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GOP-Led Bill To Repeal Texas DREAM Act Appears Stalled, For Now

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SB1819, a bill to end the Texas DREAM Act, which has been a priority of Republican Lt. Governor Dan Patrick, appears to be losing some momentum. At the time of this writing, SB1819 is not present in the Senate’s intent calendar, a possible indication that the Republican majority has yet to gather the votes it needs to secure its passage in the upper chamber.

Members of the Republican party have started voicing their opposition to the repeal effort, with Senator Kevin Eltife being the first member to defy the wishes of his own party.

During a sit down interview with The Texas Tribune, Mr. Eltife revealed that not only would he oppose SB1819, but that he suspected there could be Republicans that would join him in the opposition.

“I don’t speak for other Senators… I don’t know. I think there is a chance that there are other Republicans who are against repealing [the Texas DREAM Act]. I think you are punishing the wrong people [DREAMers]. The system is completely broken, the federal government has got to fix the immigration system”

Representative John Zerwas, the Republican Chairman of the House Committee on Higher Education, has also announced that he would oppose the measure should the bill make its way into his chamber.

“I think that in-state tuition is a reasonable policy… barring any other change in how we manage immigration” Mr. Zerwas stated, also during a sit down interview with The Texas Tribune. “I am a NO vote” he confirmed.

When asked about the possible trajectory for SB1819’s companion bill in the House, were the Senate to approve the measure, Mr. Zerwas foresaw the bill receiving a “fair hearing” and landing within the House State Affairs Committee.

However, before landing in the House of Representatives, SB1819 must clear the a full Senate vote.

All eyes are on Senator Kel Seliger, the Republican Chairman of the Higher Education Committee. The Amarillo Republican, who shared the stage with Mr. Zerwas during the same interview, has yet to form a position on SB1819 – citing that it was his job as chairman to facilitate the dialogue on the issue.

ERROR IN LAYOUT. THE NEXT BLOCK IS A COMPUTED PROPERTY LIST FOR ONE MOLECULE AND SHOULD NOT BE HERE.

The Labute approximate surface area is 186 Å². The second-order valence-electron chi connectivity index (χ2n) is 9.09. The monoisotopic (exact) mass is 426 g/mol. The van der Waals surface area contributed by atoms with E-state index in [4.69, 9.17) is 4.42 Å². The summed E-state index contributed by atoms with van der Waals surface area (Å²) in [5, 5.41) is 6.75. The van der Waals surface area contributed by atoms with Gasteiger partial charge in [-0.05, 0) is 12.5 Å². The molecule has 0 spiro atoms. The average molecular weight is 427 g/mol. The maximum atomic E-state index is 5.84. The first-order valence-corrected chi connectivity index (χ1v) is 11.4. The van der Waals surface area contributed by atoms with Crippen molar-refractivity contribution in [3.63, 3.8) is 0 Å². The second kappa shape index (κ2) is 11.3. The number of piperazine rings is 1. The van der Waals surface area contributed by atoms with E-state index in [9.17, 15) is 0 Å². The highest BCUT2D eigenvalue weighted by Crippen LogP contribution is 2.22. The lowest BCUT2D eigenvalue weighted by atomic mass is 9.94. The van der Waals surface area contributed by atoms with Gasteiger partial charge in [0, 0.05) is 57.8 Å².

However, Mr. Seliger did not shy away from voicing his concerns about what repealing the Texas DREAM Act could mean for the Lone Star State.

“What does it accomplish really, if we take away in-state tuition? Keep in mind that these kids aren’t taken places up in schools that other young people need… It also assumes from a purely fiscal point of view, if we don’t let in this [undocumented] student with in-state tuition, is that spot going to be filled by somebody from out of state who is then going to pay out-of state tuition”  derailing the argument that somehow undocumented students are preventing out-of-state students, U.S. citizens or legal permanent resident, from enrolling and paying the higher rate.

Keep in mind that Mr. Seliger could be the deciding vote on whether or not SB1819 actually makes it to the Senate floor.

The state issue continues to draw national attention, as many 2016 Republican hopefuls have ties to issues of in-state tuition for undocumented students within their respective home states.

Congressman Julian Castro issued the following statement regarding SB1819:

Meanwhile, students across the state continue to denounce SB1819 via Student Government Associations and newspaper columns.

As the debate continues, Republicans in Texas need to start reading the writing in the wall.

Last Friday the Wall Street Journal profiled Artemio Muniz,  a young Texas Republican whose parents became citizens via the Immigration Reform and Control Act of 1986. For Mr. Muniz ensuring that the Texas DREAM Act stays in place is just the first piece of a larger puzzle, as he has embarked on a journey to maintaining his Republican identity, recruiting more Latinos to the GOP, and combating the anti-immigrant sentiment that plagues his political party.

From the Wall Street Journal:

As a Republican activist eyeing an increasingly diverse electorate, Mr. Muniz sees preservation of the so-called Texas Dream Act as crucial to the GOP’s credibility among Latinos, whose growing numbers make them an important voting bloc nationally and in Texas, where they make up nearly a third of eligible voters.

“This is a mission to uphold what we believe is Republican heritage, a Republican legacy,” he told allies at a recent strategy meeting over shielding the law. “When it comes down to it, we’re going to draw a line in the sand.”

Recent studies also point to the benefits of the Texas DREAM Act. According to the 2013 Texas Higher Education Coordinating Board, undocumented students compose less than 2% of enrollees at Texas Universities and Colleges, with an overwhelming majority of those student attending a community college. While data from the Center of Center for Public Policy shows that undocumented students paid $1.6 billion in state and local taxes, most of which went to support institutions of higher education across Texas.

As the clock continue to countdown to June 1st, the day the Texas Legislative session comes to a close, Republicans need to cut the rhetoric and stick to what is obvious – trying to repeal the Texas DREAM Act is costing them, their party, and presidential hopefuls the last pieces of credibility they have on immigration issues.